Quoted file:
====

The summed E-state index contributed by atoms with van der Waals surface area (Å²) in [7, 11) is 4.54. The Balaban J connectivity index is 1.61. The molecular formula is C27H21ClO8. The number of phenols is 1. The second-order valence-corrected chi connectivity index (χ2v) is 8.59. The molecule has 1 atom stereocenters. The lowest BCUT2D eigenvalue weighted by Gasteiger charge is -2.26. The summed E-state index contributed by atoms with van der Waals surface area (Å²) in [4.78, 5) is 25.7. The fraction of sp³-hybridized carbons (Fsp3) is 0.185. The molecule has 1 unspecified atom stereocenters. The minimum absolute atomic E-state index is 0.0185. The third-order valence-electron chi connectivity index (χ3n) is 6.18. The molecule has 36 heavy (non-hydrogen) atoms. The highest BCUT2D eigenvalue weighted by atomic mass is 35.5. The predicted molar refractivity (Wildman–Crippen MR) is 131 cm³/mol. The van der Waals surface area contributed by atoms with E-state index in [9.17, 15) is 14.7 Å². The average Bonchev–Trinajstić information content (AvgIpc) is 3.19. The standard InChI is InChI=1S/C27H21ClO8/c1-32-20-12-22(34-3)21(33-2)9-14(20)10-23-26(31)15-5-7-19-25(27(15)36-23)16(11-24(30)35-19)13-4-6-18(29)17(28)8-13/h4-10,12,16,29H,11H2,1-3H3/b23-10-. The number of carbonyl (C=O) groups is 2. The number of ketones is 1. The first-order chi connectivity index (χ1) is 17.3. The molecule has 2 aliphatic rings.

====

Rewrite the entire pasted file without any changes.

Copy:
The summed E-state index contributed by atoms with van der Waals surface area (Å²) in [7, 11) is 4.54. The Balaban J connectivity index is 1.61. The molecular formula is C27H21ClO8. The number of phenols is 1. The second-order valence-corrected chi connectivity index (χ2v) is 8.59. The molecule has 1 atom stereocenters. The lowest BCUT2D eigenvalue weighted by Gasteiger charge is -2.26. The summed E-state index contributed by atoms with van der Waals surface area (Å²) in [4.78, 5) is 25.7. The fraction of sp³-hybridized carbons (Fsp3) is 0.185. The molecule has 1 unspecified atom stereocenters. The minimum absolute atomic E-state index is 0.0185. The third-order valence-electron chi connectivity index (χ3n) is 6.18. The molecule has 36 heavy (non-hydrogen) atoms. The highest BCUT2D eigenvalue weighted by atomic mass is 35.5. The predicted molar refractivity (Wildman–Crippen MR) is 131 cm³/mol. The van der Waals surface area contributed by atoms with E-state index in [9.17, 15) is 14.7 Å². The average Bonchev–Trinajstić information content (AvgIpc) is 3.19. The standard InChI is InChI=1S/C27H21ClO8/c1-32-20-12-22(34-3)21(33-2)9-14(20)10-23-26(31)15-5-7-19-25(27(15)36-23)16(11-24(30)35-19)13-4-6-18(29)17(28)8-13/h4-10,12,16,29H,11H2,1-3H3/b23-10-. The number of carbonyl (C=O) groups is 2. The number of ketones is 1. The first-order chi connectivity index (χ1) is 17.3. The molecule has 2 aliphatic rings.